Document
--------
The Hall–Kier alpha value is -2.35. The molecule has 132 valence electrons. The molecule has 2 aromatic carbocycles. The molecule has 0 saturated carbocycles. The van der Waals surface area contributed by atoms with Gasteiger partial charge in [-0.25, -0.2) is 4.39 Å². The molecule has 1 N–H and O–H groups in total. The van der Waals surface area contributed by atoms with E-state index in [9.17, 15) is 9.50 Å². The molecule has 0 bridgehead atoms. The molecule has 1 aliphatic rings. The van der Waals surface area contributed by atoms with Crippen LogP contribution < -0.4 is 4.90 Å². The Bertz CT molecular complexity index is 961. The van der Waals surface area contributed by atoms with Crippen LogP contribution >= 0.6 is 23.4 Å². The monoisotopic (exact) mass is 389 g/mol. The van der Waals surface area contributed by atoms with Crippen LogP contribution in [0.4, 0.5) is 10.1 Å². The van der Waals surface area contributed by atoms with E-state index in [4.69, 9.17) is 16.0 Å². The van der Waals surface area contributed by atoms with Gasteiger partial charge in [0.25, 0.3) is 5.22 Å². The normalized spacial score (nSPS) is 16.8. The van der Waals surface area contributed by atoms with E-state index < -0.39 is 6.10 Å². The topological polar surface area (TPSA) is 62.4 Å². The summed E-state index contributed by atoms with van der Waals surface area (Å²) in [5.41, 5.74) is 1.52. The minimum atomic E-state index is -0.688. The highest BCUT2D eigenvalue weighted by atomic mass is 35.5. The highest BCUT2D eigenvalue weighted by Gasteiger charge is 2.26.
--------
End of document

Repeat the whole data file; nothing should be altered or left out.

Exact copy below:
The Hall–Kier alpha value is -2.35. The molecule has 132 valence electrons. The molecule has 2 aromatic carbocycles. The molecule has 0 saturated carbocycles. The van der Waals surface area contributed by atoms with Gasteiger partial charge in [-0.25, -0.2) is 4.39 Å². The molecule has 1 N–H and O–H groups in total. The van der Waals surface area contributed by atoms with E-state index in [9.17, 15) is 9.50 Å². The molecule has 0 bridgehead atoms. The molecule has 1 aliphatic rings. The van der Waals surface area contributed by atoms with Crippen LogP contribution < -0.4 is 4.90 Å². The Bertz CT molecular complexity index is 961. The van der Waals surface area contributed by atoms with Crippen LogP contribution >= 0.6 is 23.4 Å². The monoisotopic (exact) mass is 389 g/mol. The van der Waals surface area contributed by atoms with Crippen LogP contribution in [0.4, 0.5) is 10.1 Å². The van der Waals surface area contributed by atoms with E-state index in [4.69, 9.17) is 16.0 Å². The van der Waals surface area contributed by atoms with Gasteiger partial charge in [0.25, 0.3) is 5.22 Å². The normalized spacial score (nSPS) is 16.8. The van der Waals surface area contributed by atoms with E-state index < -0.39 is 6.10 Å². The topological polar surface area (TPSA) is 62.4 Å². The summed E-state index contributed by atoms with van der Waals surface area (Å²) in [5.41, 5.74) is 1.52. The minimum atomic E-state index is -0.688. The highest BCUT2D eigenvalue weighted by atomic mass is 35.5. The highest BCUT2D eigenvalue weighted by Gasteiger charge is 2.26.